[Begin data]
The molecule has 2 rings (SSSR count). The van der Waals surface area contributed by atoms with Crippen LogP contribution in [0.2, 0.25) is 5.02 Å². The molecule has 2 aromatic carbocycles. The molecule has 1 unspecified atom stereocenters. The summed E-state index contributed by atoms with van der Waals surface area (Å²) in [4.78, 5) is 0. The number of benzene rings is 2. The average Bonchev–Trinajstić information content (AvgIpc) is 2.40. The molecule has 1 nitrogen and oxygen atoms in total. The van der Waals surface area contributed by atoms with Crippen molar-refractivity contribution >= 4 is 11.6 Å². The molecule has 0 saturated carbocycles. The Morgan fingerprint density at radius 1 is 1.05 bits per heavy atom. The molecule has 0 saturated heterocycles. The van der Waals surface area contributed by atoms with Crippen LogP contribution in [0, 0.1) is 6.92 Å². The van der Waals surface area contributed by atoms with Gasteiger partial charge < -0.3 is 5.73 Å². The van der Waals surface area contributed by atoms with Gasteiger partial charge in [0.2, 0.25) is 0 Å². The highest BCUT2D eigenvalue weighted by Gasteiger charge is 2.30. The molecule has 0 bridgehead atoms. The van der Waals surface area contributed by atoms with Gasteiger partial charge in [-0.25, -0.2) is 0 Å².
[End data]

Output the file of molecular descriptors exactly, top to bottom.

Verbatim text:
The molecule has 2 rings (SSSR count). The van der Waals surface area contributed by atoms with Crippen LogP contribution in [0.2, 0.25) is 5.02 Å². The molecule has 2 aromatic carbocycles. The molecule has 1 unspecified atom stereocenters. The summed E-state index contributed by atoms with van der Waals surface area (Å²) in [4.78, 5) is 0. The number of benzene rings is 2. The average Bonchev–Trinajstić information content (AvgIpc) is 2.40. The molecule has 1 nitrogen and oxygen atoms in total. The van der Waals surface area contributed by atoms with Crippen molar-refractivity contribution >= 4 is 11.6 Å². The molecule has 0 saturated carbocycles. The Morgan fingerprint density at radius 1 is 1.05 bits per heavy atom. The molecule has 0 saturated heterocycles. The van der Waals surface area contributed by atoms with Crippen LogP contribution in [0, 0.1) is 6.92 Å². The van der Waals surface area contributed by atoms with Gasteiger partial charge < -0.3 is 5.73 Å². The van der Waals surface area contributed by atoms with Gasteiger partial charge in [0.2, 0.25) is 0 Å². The highest BCUT2D eigenvalue weighted by Gasteiger charge is 2.30. The molecule has 0 bridgehead atoms. The van der Waals surface area contributed by atoms with Gasteiger partial charge in [-0.25, -0.2) is 0 Å².